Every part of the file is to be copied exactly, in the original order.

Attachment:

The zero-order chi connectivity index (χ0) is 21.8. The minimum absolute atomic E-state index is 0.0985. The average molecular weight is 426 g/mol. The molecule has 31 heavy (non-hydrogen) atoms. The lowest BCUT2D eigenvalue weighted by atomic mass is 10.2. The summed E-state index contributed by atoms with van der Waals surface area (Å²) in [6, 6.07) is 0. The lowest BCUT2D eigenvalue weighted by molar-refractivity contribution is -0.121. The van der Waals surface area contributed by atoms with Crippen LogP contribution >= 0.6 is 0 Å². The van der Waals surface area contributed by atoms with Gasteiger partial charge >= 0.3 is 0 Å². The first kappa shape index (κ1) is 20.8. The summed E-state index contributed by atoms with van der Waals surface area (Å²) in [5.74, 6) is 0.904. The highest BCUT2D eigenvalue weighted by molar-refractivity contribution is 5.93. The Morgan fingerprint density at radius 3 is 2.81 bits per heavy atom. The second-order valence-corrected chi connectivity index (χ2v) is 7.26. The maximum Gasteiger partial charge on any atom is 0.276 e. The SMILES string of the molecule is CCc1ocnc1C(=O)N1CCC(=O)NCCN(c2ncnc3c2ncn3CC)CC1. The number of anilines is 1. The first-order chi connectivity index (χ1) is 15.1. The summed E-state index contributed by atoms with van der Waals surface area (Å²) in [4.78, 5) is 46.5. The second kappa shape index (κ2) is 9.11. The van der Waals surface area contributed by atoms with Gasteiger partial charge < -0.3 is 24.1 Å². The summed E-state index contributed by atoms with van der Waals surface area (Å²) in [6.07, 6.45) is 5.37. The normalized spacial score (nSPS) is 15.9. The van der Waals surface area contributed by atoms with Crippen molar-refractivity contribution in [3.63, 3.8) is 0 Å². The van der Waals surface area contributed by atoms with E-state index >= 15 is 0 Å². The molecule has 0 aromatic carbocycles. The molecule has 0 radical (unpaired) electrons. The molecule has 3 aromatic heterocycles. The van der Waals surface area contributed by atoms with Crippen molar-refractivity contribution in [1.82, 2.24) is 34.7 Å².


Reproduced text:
The zero-order chi connectivity index (χ0) is 21.8. The minimum absolute atomic E-state index is 0.0985. The average molecular weight is 426 g/mol. The molecule has 31 heavy (non-hydrogen) atoms. The lowest BCUT2D eigenvalue weighted by atomic mass is 10.2. The summed E-state index contributed by atoms with van der Waals surface area (Å²) in [6, 6.07) is 0. The lowest BCUT2D eigenvalue weighted by molar-refractivity contribution is -0.121. The van der Waals surface area contributed by atoms with Crippen LogP contribution >= 0.6 is 0 Å². The van der Waals surface area contributed by atoms with Gasteiger partial charge >= 0.3 is 0 Å². The first kappa shape index (κ1) is 20.8. The summed E-state index contributed by atoms with van der Waals surface area (Å²) in [5.74, 6) is 0.904. The highest BCUT2D eigenvalue weighted by molar-refractivity contribution is 5.93. The Morgan fingerprint density at radius 3 is 2.81 bits per heavy atom. The second-order valence-corrected chi connectivity index (χ2v) is 7.26. The maximum Gasteiger partial charge on any atom is 0.276 e. The SMILES string of the molecule is CCc1ocnc1C(=O)N1CCC(=O)NCCN(c2ncnc3c2ncn3CC)CC1. The number of anilines is 1. The first-order chi connectivity index (χ1) is 15.1. The summed E-state index contributed by atoms with van der Waals surface area (Å²) in [4.78, 5) is 46.5. The second kappa shape index (κ2) is 9.11. The van der Waals surface area contributed by atoms with Gasteiger partial charge < -0.3 is 24.1 Å². The summed E-state index contributed by atoms with van der Waals surface area (Å²) in [6.07, 6.45) is 5.37. The normalized spacial score (nSPS) is 15.9. The van der Waals surface area contributed by atoms with Crippen molar-refractivity contribution in [3.63, 3.8) is 0 Å². The van der Waals surface area contributed by atoms with E-state index >= 15 is 0 Å². The molecule has 0 aromatic carbocycles. The molecule has 0 radical (unpaired) electrons. The molecule has 3 aromatic heterocycles. The van der Waals surface area contributed by atoms with Crippen molar-refractivity contribution in [1.82, 2.24) is 34.7 Å².